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Archive for May, 2011

In my last post, I offered four possible future funding scenarios for higher education in the UK. In the period since this post (which, admittedly, has been longer than I would have liked) we have seen the publication of the Browne Report on higher education and the subsequent choice of a new university funding system by the coalition government.

I suggested, back in 2010, that the most likely course of action to plug the impending university funding gap would be to transfer the burden from the taxpayer to the graduate. With the withdrawal of HEFCE funding for band C and D subjects (the arts and humanities, primarily, drawing calls of philistinism from many quarters), and the increase in the tuition fees cap to £9,000, this  is exactly what the current administration has done.

What is not so clear, however, is the effect that these changes will have on the HE marketplace. They certainly haven’t created much in the way of price-led competition; the average fee level being perilously close to the £9,000 maximum, and nowhere near the naive £7,500 suggested by the Government.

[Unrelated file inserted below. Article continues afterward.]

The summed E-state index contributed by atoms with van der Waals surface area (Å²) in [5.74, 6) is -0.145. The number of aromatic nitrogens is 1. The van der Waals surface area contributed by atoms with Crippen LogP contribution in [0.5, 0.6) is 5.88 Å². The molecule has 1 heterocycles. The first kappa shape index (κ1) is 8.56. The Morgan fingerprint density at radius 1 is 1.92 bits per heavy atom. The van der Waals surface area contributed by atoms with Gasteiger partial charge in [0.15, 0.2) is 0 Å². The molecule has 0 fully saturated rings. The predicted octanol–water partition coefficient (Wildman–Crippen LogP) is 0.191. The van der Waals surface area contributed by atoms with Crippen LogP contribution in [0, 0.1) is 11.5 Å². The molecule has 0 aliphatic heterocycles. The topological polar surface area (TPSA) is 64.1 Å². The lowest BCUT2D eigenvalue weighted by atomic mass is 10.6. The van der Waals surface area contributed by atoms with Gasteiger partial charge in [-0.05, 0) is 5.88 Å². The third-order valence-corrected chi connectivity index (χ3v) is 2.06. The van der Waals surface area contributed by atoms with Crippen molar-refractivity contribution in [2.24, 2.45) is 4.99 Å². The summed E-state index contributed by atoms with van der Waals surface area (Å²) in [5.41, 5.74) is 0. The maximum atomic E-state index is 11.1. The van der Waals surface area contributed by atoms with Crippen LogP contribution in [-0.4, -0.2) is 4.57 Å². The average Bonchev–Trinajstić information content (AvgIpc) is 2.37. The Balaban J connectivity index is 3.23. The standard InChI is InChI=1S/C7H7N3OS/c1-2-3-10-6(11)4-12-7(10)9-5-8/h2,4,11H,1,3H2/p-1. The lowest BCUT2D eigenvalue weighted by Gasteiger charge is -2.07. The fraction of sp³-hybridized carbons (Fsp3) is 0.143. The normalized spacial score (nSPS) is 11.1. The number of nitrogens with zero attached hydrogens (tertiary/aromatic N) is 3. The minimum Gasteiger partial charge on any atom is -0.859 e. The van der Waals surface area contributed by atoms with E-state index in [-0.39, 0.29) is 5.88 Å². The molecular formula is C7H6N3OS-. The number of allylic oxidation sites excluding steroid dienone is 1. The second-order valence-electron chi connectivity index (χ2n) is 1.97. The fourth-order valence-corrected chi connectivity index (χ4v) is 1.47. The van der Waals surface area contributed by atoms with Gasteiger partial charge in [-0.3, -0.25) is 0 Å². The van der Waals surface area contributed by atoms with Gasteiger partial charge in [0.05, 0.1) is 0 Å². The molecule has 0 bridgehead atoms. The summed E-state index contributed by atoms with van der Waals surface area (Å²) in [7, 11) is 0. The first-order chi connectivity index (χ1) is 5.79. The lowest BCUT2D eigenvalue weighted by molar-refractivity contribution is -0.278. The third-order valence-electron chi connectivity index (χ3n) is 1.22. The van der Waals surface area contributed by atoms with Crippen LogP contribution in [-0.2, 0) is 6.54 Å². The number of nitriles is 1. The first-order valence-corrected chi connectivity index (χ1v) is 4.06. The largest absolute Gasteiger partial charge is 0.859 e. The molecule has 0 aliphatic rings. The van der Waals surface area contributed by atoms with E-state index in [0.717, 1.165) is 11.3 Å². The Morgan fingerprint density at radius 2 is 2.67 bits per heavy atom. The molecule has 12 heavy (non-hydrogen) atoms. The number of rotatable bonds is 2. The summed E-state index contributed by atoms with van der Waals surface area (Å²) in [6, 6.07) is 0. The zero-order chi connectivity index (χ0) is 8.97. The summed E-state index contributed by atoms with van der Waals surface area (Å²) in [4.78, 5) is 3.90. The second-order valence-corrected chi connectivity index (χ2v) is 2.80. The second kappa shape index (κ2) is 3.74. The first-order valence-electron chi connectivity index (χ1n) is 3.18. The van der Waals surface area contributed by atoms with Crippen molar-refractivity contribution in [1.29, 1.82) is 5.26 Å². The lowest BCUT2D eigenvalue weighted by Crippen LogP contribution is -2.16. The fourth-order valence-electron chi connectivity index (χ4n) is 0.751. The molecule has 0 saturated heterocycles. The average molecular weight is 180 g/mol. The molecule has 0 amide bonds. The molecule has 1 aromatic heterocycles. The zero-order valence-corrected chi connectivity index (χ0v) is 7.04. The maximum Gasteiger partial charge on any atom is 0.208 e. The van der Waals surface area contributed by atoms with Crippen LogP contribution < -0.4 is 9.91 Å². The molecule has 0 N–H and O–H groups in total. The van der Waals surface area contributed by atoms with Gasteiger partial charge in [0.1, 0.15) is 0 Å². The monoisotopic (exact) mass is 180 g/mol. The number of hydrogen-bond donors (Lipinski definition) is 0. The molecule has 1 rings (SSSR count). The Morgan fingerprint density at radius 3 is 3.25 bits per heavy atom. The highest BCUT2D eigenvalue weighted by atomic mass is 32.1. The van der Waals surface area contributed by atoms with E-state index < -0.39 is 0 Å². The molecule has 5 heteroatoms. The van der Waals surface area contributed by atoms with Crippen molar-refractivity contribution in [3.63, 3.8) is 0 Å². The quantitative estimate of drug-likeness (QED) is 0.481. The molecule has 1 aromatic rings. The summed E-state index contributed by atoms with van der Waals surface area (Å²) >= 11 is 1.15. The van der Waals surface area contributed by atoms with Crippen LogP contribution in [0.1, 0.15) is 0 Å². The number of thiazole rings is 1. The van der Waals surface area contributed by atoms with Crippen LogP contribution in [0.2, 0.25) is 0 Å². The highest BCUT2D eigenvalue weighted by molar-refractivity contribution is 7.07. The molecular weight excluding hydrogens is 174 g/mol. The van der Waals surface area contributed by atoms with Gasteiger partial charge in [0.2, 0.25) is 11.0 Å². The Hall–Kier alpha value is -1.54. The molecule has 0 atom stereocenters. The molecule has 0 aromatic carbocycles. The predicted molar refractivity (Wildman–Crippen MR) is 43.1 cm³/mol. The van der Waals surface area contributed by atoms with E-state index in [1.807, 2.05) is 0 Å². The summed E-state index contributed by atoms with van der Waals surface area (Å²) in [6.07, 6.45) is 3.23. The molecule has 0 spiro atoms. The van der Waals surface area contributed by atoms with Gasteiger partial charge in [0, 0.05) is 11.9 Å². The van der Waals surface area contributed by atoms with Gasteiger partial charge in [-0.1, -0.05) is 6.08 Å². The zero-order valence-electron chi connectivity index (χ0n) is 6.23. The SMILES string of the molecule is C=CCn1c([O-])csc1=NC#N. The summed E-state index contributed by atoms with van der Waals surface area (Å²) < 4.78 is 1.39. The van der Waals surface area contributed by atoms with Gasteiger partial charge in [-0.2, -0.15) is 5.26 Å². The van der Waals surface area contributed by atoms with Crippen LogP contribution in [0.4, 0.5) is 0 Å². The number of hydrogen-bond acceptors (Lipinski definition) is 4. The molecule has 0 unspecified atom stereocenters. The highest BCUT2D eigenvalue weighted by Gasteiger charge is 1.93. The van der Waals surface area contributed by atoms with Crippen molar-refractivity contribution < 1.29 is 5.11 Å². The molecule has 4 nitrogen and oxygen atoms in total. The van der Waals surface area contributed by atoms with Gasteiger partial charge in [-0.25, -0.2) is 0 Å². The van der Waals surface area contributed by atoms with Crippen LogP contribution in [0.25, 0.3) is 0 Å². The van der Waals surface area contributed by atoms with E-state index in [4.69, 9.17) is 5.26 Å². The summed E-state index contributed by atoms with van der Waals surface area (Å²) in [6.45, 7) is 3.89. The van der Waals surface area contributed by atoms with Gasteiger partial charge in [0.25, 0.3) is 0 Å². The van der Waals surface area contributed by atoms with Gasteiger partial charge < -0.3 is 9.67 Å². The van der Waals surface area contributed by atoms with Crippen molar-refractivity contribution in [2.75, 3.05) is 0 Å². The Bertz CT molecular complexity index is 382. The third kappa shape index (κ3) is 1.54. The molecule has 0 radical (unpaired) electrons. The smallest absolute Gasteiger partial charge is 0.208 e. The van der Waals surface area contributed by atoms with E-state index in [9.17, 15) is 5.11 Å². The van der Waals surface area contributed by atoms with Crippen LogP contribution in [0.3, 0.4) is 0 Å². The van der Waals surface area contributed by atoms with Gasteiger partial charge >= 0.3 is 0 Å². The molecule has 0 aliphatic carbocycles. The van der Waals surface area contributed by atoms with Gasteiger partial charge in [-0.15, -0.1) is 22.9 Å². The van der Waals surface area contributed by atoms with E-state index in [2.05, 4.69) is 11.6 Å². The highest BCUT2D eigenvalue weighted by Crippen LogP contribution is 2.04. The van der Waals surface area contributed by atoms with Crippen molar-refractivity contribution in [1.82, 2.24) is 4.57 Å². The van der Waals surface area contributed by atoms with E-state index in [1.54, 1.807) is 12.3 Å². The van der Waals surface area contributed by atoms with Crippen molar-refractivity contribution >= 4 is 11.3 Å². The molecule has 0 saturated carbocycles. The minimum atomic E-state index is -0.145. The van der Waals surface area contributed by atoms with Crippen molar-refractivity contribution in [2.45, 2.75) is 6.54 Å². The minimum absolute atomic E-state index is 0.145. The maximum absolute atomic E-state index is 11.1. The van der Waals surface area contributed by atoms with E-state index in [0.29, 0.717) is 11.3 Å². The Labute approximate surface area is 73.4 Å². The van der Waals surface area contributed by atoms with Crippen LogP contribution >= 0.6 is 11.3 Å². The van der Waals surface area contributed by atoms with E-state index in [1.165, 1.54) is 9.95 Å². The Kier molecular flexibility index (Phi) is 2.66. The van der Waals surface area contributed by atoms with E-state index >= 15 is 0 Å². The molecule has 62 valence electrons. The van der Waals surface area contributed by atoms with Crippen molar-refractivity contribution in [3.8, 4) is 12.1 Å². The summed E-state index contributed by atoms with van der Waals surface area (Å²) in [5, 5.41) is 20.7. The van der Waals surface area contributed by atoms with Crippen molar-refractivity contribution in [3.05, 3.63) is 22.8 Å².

In fact, contrary to my prediction in the previous post on this subject, there appears to be little to differentiate Russell Group and post-92 institutions from a cost perspective; all are proposing fee levels at either £9,000 or very close. to that figure.

The question, perhaps, is whether these prices are sustainable. A degree as a product is effectively a Veblen good (that is, one in which price has an inverse effect on demand compared to normal expectations of the relationship), and, like the famous Veblen good – champagne – it can be tainted by perceptions of poor quality when the price is too low. However, this doesn’t mean that a Veblen good can ignore the normal price/demand relationship; Moet et Chandon would have a hard job selling their bog standard NV bubbly for the same price as Krug.

One wonders how many of the post 92s will continue to be able to flog their own equivalent of £25 wine for the same price as Oxbridge’s Krug. This is something that I will be investigating in forthcoming posts.

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